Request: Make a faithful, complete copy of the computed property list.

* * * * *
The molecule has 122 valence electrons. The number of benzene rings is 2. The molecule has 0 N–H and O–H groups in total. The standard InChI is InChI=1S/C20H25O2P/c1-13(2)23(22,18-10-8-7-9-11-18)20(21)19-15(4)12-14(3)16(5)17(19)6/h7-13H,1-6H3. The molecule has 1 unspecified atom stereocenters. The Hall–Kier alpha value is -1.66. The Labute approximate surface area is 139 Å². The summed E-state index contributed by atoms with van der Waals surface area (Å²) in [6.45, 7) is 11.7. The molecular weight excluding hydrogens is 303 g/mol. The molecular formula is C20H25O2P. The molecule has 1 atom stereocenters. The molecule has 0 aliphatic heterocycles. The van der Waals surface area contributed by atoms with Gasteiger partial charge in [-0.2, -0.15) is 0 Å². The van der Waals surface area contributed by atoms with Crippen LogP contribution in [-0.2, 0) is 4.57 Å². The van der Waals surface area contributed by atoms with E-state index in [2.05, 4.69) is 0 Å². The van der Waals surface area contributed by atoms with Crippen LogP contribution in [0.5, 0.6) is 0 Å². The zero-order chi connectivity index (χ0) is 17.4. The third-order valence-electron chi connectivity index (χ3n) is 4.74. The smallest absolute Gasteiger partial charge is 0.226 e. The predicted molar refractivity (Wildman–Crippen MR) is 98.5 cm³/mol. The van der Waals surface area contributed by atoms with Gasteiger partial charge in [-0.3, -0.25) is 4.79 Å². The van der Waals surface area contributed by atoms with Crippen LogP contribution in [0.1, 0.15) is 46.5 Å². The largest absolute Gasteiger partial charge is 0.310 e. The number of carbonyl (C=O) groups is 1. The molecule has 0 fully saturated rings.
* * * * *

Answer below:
The molecule has 122 valence electrons. The number of benzene rings is 2. The molecule has 0 N–H and O–H groups in total. The standard InChI is InChI=1S/C20H25O2P/c1-13(2)23(22,18-10-8-7-9-11-18)20(21)19-15(4)12-14(3)16(5)17(19)6/h7-13H,1-6H3. The molecule has 1 unspecified atom stereocenters. The Hall–Kier alpha value is -1.66. The Labute approximate surface area is 139 Å². The summed E-state index contributed by atoms with van der Waals surface area (Å²) in [6.45, 7) is 11.7. The molecular weight excluding hydrogens is 303 g/mol. The molecular formula is C20H25O2P. The molecule has 1 atom stereocenters. The molecule has 0 aliphatic heterocycles. The van der Waals surface area contributed by atoms with Gasteiger partial charge in [-0.2, -0.15) is 0 Å². The van der Waals surface area contributed by atoms with Crippen LogP contribution in [-0.2, 0) is 4.57 Å². The van der Waals surface area contributed by atoms with E-state index in [2.05, 4.69) is 0 Å². The van der Waals surface area contributed by atoms with Crippen LogP contribution in [0.5, 0.6) is 0 Å². The zero-order chi connectivity index (χ0) is 17.4. The third-order valence-electron chi connectivity index (χ3n) is 4.74. The smallest absolute Gasteiger partial charge is 0.226 e. The predicted molar refractivity (Wildman–Crippen MR) is 98.5 cm³/mol. The van der Waals surface area contributed by atoms with Gasteiger partial charge in [-0.3, -0.25) is 4.79 Å². The van der Waals surface area contributed by atoms with Crippen LogP contribution in [0.1, 0.15) is 46.5 Å². The largest absolute Gasteiger partial charge is 0.310 e. The number of carbonyl (C=O) groups is 1. The molecule has 0 fully saturated rings.